Search

Website localization - where to start?

Updated: Mar 26


If you're a business owner thinking of expanding to foreign markets, you need to make sure your local customers will see, hear and understand you. This is where you need your website localization, to make sure that:

  • You speak to your customers in their language;

  • You address them in an appropriate manner (some cultures are extremely cautious about formal/informal person addressing);

  • You respect their culture (no jokes about mafia for Italy please!)



On the surface, it’s a purely linguistic task: translate or trans-create (basically, re-create with the local flavor) your content into non-English languages, considering the appropriate tone of voice, customer persona, and regional culture.


However, a startup localization journey also implies a big chunk of technical and organizational work. No matter if you have a simple landing page or a complex online store - before any translations happen, you'll need to find your answers to the following questions:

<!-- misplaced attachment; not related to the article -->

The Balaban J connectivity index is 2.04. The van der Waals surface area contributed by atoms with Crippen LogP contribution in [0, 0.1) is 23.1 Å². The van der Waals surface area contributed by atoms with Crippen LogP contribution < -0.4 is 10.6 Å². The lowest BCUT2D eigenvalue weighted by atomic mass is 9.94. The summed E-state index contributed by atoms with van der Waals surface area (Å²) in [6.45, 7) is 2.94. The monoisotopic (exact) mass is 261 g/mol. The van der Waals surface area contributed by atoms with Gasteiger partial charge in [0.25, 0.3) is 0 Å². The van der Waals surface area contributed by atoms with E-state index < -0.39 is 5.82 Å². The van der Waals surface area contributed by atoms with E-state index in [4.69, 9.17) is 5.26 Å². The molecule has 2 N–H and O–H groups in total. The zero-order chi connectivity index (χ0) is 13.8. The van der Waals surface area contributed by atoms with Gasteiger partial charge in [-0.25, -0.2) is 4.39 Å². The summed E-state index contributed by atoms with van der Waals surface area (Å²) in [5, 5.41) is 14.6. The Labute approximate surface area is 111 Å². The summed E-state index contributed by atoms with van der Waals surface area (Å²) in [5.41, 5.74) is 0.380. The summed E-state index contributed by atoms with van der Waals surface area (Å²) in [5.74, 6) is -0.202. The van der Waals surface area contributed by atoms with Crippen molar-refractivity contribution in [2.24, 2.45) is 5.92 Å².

Which languages do you need?


This one is pretty easy. Define the target markets (countries, regions) you’re going for and take it from there. If you have a long list of potential languages to support, prioritize them and start with a few. Later you’ll add or remove them, depending on the metrics you’ll use to define a language “successful”.



How to enable new languages on your website?


Here, the answer depends on how your website has been created. Did you have a team of developers who created your website? If yes, add a respective milestone to your engineering team roadmap: Support X, Y, and Z languages by the end of Q3.

If your website has been created using some website builder, you’ll need to check your website builder settings for languages configuration.


Note: Not all online website builders support multilingual functionality. In some cases, you’ll have to migrate the whole website to an alternative platform, in other cases you might try installing additional modules or addons for multilingual support.


Where do I translate all the website menus, strings, and buttons?